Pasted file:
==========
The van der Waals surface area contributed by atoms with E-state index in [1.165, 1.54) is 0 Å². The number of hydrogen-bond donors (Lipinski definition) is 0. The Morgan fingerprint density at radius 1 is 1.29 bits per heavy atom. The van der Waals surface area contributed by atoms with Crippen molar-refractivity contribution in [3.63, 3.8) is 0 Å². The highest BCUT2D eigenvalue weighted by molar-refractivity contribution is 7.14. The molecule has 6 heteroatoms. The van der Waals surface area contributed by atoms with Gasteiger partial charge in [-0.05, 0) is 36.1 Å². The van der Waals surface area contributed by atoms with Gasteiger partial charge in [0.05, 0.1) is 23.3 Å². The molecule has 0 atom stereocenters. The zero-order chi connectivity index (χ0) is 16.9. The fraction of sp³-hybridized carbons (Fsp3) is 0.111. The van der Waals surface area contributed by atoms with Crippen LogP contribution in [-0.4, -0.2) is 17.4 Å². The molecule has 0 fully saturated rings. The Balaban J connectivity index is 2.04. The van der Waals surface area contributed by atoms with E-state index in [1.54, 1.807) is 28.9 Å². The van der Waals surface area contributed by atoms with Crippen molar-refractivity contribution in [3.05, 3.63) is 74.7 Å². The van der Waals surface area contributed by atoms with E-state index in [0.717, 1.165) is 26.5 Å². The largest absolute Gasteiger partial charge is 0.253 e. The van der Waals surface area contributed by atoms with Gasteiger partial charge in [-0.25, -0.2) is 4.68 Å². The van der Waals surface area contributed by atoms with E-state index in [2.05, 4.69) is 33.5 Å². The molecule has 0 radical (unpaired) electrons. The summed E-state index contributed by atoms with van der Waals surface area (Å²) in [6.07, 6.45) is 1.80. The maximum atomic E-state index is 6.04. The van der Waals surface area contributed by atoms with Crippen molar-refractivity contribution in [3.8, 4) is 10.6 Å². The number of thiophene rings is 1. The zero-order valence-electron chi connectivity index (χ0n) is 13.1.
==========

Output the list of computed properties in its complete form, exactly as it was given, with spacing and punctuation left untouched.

The van der Waals surface area contributed by atoms with E-state index in [1.165, 1.54) is 0 Å². The number of hydrogen-bond donors (Lipinski definition) is 0. The Morgan fingerprint density at radius 1 is 1.29 bits per heavy atom. The van der Waals surface area contributed by atoms with Crippen molar-refractivity contribution in [3.63, 3.8) is 0 Å². The highest BCUT2D eigenvalue weighted by molar-refractivity contribution is 7.14. The molecule has 6 heteroatoms. The van der Waals surface area contributed by atoms with Gasteiger partial charge in [-0.05, 0) is 36.1 Å². The van der Waals surface area contributed by atoms with Gasteiger partial charge in [0.05, 0.1) is 23.3 Å². The molecule has 0 atom stereocenters. The zero-order chi connectivity index (χ0) is 16.9. The fraction of sp³-hybridized carbons (Fsp3) is 0.111. The van der Waals surface area contributed by atoms with Crippen LogP contribution in [-0.4, -0.2) is 17.4 Å². The molecule has 0 fully saturated rings. The Balaban J connectivity index is 2.04. The van der Waals surface area contributed by atoms with E-state index in [1.54, 1.807) is 28.9 Å². The van der Waals surface area contributed by atoms with Crippen molar-refractivity contribution in [3.05, 3.63) is 74.7 Å². The van der Waals surface area contributed by atoms with E-state index in [0.717, 1.165) is 26.5 Å². The largest absolute Gasteiger partial charge is 0.253 e. The van der Waals surface area contributed by atoms with Gasteiger partial charge in [-0.25, -0.2) is 4.68 Å². The van der Waals surface area contributed by atoms with E-state index in [2.05, 4.69) is 33.5 Å². The molecule has 0 radical (unpaired) electrons. The summed E-state index contributed by atoms with van der Waals surface area (Å²) in [6.07, 6.45) is 1.80. The maximum atomic E-state index is 6.04. The van der Waals surface area contributed by atoms with Crippen molar-refractivity contribution in [3.8, 4) is 10.6 Å². The number of thiophene rings is 1. The zero-order valence-electron chi connectivity index (χ0n) is 13.1.